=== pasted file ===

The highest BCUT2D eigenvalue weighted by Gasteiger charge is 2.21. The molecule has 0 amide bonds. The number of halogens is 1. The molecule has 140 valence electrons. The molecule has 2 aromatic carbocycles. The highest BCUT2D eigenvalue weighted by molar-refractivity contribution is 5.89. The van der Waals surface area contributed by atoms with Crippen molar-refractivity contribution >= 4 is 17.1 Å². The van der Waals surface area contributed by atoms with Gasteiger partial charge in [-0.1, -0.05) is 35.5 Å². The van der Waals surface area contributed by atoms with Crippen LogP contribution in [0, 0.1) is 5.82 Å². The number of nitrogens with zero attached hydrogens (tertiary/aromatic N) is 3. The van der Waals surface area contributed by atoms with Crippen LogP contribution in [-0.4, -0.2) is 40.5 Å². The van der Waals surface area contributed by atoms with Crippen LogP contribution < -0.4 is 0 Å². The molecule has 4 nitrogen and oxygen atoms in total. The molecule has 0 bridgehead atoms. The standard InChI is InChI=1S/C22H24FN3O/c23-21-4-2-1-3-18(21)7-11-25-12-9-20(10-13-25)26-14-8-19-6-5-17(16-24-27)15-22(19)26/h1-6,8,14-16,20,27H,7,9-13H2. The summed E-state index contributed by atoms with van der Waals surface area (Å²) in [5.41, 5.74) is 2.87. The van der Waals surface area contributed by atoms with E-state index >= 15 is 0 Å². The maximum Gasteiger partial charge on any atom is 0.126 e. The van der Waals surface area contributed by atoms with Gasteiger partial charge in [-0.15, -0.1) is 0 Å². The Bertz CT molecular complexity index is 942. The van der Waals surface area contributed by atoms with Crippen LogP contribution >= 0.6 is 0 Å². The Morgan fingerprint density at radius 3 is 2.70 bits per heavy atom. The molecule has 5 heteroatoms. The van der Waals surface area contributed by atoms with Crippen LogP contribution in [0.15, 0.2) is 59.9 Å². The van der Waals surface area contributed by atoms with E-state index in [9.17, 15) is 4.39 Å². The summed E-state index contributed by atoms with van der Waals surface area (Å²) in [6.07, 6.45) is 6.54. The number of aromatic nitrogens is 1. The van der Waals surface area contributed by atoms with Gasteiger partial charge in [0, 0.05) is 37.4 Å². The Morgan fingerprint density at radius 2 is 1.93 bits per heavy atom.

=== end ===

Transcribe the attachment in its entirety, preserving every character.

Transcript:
The highest BCUT2D eigenvalue weighted by Gasteiger charge is 2.21. The molecule has 0 amide bonds. The number of halogens is 1. The molecule has 140 valence electrons. The molecule has 2 aromatic carbocycles. The highest BCUT2D eigenvalue weighted by molar-refractivity contribution is 5.89. The van der Waals surface area contributed by atoms with Crippen molar-refractivity contribution >= 4 is 17.1 Å². The van der Waals surface area contributed by atoms with Gasteiger partial charge in [-0.1, -0.05) is 35.5 Å². The van der Waals surface area contributed by atoms with Crippen LogP contribution in [0, 0.1) is 5.82 Å². The number of nitrogens with zero attached hydrogens (tertiary/aromatic N) is 3. The van der Waals surface area contributed by atoms with Crippen LogP contribution in [-0.4, -0.2) is 40.5 Å². The van der Waals surface area contributed by atoms with Crippen LogP contribution < -0.4 is 0 Å². The molecule has 4 nitrogen and oxygen atoms in total. The molecule has 0 bridgehead atoms. The standard InChI is InChI=1S/C22H24FN3O/c23-21-4-2-1-3-18(21)7-11-25-12-9-20(10-13-25)26-14-8-19-6-5-17(16-24-27)15-22(19)26/h1-6,8,14-16,20,27H,7,9-13H2. The summed E-state index contributed by atoms with van der Waals surface area (Å²) in [5.41, 5.74) is 2.87. The van der Waals surface area contributed by atoms with E-state index >= 15 is 0 Å². The maximum Gasteiger partial charge on any atom is 0.126 e. The van der Waals surface area contributed by atoms with Gasteiger partial charge in [-0.15, -0.1) is 0 Å². The Bertz CT molecular complexity index is 942. The van der Waals surface area contributed by atoms with Crippen LogP contribution >= 0.6 is 0 Å². The Morgan fingerprint density at radius 3 is 2.70 bits per heavy atom. The molecule has 5 heteroatoms. The van der Waals surface area contributed by atoms with Crippen LogP contribution in [0.15, 0.2) is 59.9 Å². The van der Waals surface area contributed by atoms with E-state index in [9.17, 15) is 4.39 Å². The summed E-state index contributed by atoms with van der Waals surface area (Å²) in [6.07, 6.45) is 6.54. The number of aromatic nitrogens is 1. The van der Waals surface area contributed by atoms with Gasteiger partial charge in [0, 0.05) is 37.4 Å². The Morgan fingerprint density at radius 2 is 1.93 bits per heavy atom.